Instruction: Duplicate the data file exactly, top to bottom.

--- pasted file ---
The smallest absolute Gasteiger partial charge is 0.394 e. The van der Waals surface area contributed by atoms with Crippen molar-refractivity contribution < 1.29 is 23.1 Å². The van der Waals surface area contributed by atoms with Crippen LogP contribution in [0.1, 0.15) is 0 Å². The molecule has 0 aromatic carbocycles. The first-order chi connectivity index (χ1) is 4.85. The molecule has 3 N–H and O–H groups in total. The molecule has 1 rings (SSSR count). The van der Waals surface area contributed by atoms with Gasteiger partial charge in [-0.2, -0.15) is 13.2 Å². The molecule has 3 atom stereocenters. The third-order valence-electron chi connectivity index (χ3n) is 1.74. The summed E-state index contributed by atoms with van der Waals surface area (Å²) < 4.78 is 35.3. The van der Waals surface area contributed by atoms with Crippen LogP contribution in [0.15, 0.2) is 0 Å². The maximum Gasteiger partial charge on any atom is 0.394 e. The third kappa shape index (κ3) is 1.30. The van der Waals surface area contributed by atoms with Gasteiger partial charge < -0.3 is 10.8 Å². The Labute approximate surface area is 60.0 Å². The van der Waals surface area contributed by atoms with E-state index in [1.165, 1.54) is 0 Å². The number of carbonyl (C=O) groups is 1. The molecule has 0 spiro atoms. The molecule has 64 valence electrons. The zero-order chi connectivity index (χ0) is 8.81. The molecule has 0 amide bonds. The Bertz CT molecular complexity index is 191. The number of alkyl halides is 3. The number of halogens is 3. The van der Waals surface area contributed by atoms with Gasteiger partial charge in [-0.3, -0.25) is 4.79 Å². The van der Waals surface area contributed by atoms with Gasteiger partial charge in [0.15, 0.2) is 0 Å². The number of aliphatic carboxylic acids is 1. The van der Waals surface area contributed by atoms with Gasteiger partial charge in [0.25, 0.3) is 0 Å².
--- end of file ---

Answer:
The smallest absolute Gasteiger partial charge is 0.394 e. The van der Waals surface area contributed by atoms with Crippen molar-refractivity contribution < 1.29 is 23.1 Å². The van der Waals surface area contributed by atoms with Crippen LogP contribution in [0.1, 0.15) is 0 Å². The molecule has 0 aromatic carbocycles. The first-order chi connectivity index (χ1) is 4.85. The molecule has 3 N–H and O–H groups in total. The molecule has 1 rings (SSSR count). The van der Waals surface area contributed by atoms with Gasteiger partial charge in [-0.2, -0.15) is 13.2 Å². The molecule has 3 atom stereocenters. The third-order valence-electron chi connectivity index (χ3n) is 1.74. The summed E-state index contributed by atoms with van der Waals surface area (Å²) < 4.78 is 35.3. The van der Waals surface area contributed by atoms with Crippen LogP contribution in [0.15, 0.2) is 0 Å². The maximum Gasteiger partial charge on any atom is 0.394 e. The third kappa shape index (κ3) is 1.30. The van der Waals surface area contributed by atoms with Gasteiger partial charge < -0.3 is 10.8 Å². The Labute approximate surface area is 60.0 Å². The van der Waals surface area contributed by atoms with E-state index in [1.165, 1.54) is 0 Å². The number of carbonyl (C=O) groups is 1. The molecule has 0 spiro atoms. The molecule has 64 valence electrons. The zero-order chi connectivity index (χ0) is 8.81. The molecule has 0 amide bonds. The Bertz CT molecular complexity index is 191. The number of alkyl halides is 3. The number of halogens is 3. The van der Waals surface area contributed by atoms with Gasteiger partial charge in [-0.3, -0.25) is 4.79 Å². The van der Waals surface area contributed by atoms with Gasteiger partial charge in [0.15, 0.2) is 0 Å². The number of aliphatic carboxylic acids is 1. The van der Waals surface area contributed by atoms with Gasteiger partial charge in [0.25, 0.3) is 0 Å².